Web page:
Year in review: The biggest spy-related stories of 2021, part 2

Year in ReviewSince 2008, when intelNews was launched, it has been our end-of-year tradition to take a look back and highlight what we believe were the most important intelligence-related stories of the past 12 months. In anticipation of what 2022 may bring in this always timely and highly volatile field, we present you with our selection of the top spy stories of 2021. They are listed below in reverse order of significance, starting from 10 and leading up to 1. This is part two in a three-part series. Part one is available here. Part three is available here.

07. Iranian intelligence networks in Europe were decimated following failed operation. Four Iranian spies were tried in Belgium in February, after unsuccessfully trying to bomb an annual conference of Iranian expatriate dissidents. Conference attendees included the then-US President Donald Trump’s personal lawyer, Rudy Giuliani, who addressed the meeting. Stephen Harper, Canada’s former prime minister, also spoke at the conference. Even worse for Iran, a “green notebook” found in the car of one of the spies, allegedly contained “289 places across 11 European countries”, where Assadi is thought to have met with Iranian spies operating throughout Europe.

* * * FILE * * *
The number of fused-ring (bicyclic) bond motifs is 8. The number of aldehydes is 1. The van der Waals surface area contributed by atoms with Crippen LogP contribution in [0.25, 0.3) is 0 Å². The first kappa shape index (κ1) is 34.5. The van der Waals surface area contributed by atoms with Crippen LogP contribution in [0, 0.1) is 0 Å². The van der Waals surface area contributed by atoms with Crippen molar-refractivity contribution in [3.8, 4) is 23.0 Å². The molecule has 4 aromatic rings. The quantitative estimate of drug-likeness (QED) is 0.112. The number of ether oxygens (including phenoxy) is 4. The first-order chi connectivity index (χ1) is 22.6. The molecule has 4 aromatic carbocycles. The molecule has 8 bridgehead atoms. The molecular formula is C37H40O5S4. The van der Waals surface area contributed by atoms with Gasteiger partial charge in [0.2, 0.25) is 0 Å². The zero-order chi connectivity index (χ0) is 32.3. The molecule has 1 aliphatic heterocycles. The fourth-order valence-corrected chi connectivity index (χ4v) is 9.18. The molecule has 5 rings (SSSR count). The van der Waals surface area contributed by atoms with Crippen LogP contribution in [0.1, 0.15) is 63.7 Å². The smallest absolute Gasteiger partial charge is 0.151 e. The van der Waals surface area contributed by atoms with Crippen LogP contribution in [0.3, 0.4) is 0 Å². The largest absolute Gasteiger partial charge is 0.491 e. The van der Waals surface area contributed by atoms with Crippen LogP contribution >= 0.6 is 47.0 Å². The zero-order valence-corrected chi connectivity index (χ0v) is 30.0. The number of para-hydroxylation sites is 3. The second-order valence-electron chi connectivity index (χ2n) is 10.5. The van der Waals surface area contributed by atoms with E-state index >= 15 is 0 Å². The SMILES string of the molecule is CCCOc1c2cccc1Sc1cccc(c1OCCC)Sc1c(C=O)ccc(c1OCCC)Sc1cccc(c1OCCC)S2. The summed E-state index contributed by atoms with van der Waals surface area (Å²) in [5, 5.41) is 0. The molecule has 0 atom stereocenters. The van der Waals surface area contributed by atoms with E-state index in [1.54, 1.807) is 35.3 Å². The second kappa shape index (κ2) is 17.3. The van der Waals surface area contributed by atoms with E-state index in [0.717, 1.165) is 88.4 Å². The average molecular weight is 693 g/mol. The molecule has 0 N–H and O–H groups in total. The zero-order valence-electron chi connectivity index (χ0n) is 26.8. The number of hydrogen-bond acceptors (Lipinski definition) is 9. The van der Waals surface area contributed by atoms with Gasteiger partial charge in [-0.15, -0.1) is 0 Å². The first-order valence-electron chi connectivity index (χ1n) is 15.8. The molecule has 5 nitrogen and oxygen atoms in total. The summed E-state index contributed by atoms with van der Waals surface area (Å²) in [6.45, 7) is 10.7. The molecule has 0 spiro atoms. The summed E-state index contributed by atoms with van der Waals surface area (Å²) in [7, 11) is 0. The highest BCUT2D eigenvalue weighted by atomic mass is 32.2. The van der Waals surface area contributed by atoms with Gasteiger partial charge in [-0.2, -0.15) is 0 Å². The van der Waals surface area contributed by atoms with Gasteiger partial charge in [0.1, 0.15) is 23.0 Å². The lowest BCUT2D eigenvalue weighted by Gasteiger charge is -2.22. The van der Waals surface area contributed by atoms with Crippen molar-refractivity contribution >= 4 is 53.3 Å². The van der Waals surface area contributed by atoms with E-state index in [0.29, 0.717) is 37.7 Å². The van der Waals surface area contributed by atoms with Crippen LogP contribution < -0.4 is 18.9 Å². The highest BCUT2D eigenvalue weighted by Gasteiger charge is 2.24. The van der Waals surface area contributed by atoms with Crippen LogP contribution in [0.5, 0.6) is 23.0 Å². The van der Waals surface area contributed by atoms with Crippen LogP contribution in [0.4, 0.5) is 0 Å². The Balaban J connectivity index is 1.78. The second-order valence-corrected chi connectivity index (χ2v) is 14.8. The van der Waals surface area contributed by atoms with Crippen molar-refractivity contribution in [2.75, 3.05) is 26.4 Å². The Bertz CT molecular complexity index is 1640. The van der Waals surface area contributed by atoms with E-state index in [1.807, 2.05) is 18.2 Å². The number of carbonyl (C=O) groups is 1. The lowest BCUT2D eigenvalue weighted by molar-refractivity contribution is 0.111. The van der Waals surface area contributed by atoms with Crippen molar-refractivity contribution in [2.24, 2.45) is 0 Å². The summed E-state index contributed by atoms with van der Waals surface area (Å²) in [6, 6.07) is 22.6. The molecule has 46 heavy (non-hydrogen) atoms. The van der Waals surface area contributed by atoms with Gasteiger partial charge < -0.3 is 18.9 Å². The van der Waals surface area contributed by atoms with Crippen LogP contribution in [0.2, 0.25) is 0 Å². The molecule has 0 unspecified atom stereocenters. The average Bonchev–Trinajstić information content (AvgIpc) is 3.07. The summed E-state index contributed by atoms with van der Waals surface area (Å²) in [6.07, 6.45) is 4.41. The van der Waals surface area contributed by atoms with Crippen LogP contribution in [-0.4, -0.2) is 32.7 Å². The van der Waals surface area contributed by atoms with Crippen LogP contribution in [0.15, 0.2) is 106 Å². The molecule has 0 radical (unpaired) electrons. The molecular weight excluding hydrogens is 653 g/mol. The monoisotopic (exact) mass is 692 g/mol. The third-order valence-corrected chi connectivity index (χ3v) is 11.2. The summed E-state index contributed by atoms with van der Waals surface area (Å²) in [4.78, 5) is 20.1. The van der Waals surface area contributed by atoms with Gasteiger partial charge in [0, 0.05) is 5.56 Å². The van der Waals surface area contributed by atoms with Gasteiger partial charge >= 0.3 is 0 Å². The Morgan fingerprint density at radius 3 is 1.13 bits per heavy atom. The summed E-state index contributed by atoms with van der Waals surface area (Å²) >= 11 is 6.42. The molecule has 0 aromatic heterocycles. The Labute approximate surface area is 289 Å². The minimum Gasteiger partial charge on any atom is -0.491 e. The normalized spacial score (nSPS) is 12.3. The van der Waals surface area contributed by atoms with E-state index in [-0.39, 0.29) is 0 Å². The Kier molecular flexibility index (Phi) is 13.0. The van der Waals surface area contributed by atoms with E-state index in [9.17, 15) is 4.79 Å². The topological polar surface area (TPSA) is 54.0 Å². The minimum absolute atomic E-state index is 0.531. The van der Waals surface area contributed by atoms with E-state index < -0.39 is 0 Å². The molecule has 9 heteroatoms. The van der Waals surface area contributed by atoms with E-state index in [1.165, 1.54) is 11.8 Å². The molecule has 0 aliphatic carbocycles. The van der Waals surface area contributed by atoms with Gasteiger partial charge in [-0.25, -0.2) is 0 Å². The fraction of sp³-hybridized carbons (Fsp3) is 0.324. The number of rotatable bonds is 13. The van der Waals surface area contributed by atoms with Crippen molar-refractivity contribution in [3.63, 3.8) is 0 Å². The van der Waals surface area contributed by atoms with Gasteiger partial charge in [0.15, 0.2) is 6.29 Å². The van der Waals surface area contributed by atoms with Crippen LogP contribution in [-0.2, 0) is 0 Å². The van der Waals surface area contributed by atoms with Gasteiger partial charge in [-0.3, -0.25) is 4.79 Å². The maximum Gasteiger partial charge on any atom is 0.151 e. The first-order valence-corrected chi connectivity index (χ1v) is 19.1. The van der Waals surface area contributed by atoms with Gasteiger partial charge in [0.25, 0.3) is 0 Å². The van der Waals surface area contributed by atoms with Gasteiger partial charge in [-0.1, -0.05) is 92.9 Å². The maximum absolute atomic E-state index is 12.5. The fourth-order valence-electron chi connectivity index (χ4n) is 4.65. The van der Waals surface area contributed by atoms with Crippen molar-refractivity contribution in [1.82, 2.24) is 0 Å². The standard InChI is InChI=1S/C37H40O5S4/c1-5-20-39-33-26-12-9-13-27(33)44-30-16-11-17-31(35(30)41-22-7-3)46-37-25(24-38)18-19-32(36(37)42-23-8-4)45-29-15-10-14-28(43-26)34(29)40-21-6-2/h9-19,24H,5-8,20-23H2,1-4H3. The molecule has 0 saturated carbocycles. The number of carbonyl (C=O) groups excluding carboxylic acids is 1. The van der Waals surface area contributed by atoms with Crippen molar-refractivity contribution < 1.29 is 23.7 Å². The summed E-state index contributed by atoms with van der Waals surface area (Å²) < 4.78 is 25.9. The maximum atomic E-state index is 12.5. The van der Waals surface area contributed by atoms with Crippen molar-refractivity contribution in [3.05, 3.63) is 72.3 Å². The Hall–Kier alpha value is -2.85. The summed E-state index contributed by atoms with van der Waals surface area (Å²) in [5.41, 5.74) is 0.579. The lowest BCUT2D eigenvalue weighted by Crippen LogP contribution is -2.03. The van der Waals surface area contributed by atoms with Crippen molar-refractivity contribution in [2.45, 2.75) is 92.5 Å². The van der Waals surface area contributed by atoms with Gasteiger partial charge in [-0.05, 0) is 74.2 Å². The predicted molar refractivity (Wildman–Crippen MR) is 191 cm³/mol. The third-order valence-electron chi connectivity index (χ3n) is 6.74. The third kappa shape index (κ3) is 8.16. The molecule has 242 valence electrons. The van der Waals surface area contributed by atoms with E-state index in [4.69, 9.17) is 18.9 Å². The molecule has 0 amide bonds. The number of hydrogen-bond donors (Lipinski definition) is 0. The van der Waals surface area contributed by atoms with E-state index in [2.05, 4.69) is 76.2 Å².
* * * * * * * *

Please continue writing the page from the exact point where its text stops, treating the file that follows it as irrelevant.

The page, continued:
06. Russian spies allegedly funded one of Italy’s major political parties. An alleged employee of Russian intelligence was present at a secret meeting in Moscow, in which a plan was discussed to fund Lega Nord, Italy’s leading populist party. Established in 1991, the LN seeks greater autonomy for Italy’s northern regions, and opposes the country’s membership in the European Union. An Italian newspaper claimed in June that Andrey Yuryevich Kharchenko, an alleged employee of Russian intelligence, participated in a secret 2019 meeting in Moscow, in which Kremlin figures offered LN officials to enrich the their party’s election campaign coffers by nearly $70 million.

05. US Pentagon has an army of clandestine operatives that ‘dwarfs the CIA’. The US Department of Defense maintains a worldwide “secret army” of over 60,000 operatives, many of whom have fake identities and manufactured backgrounds, according to a report from Newsweek’s investigative journalist, William Arkin. Arkin claimed that the Pentagon force is “more than ten times the size” of the clandestine wing of the CIA, and is allegedly part of a wider US government effort known as “signature reduction”. The scheme provides undercover government operatives the ability to operate domestically and around the world without the fear of having their links to spy agencies or the military discovered by online sleuths.

This is part two in a three-part series; Part one is available here. Part three is available here.

Author: Joseph Fitsanakis and Ian Allen | Date: 30 December 2021 | Permalink

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Expert news and commentary on intelligence, espionage, spies and spying, by Dr. Joseph Fitsanakis and Ian Allen.

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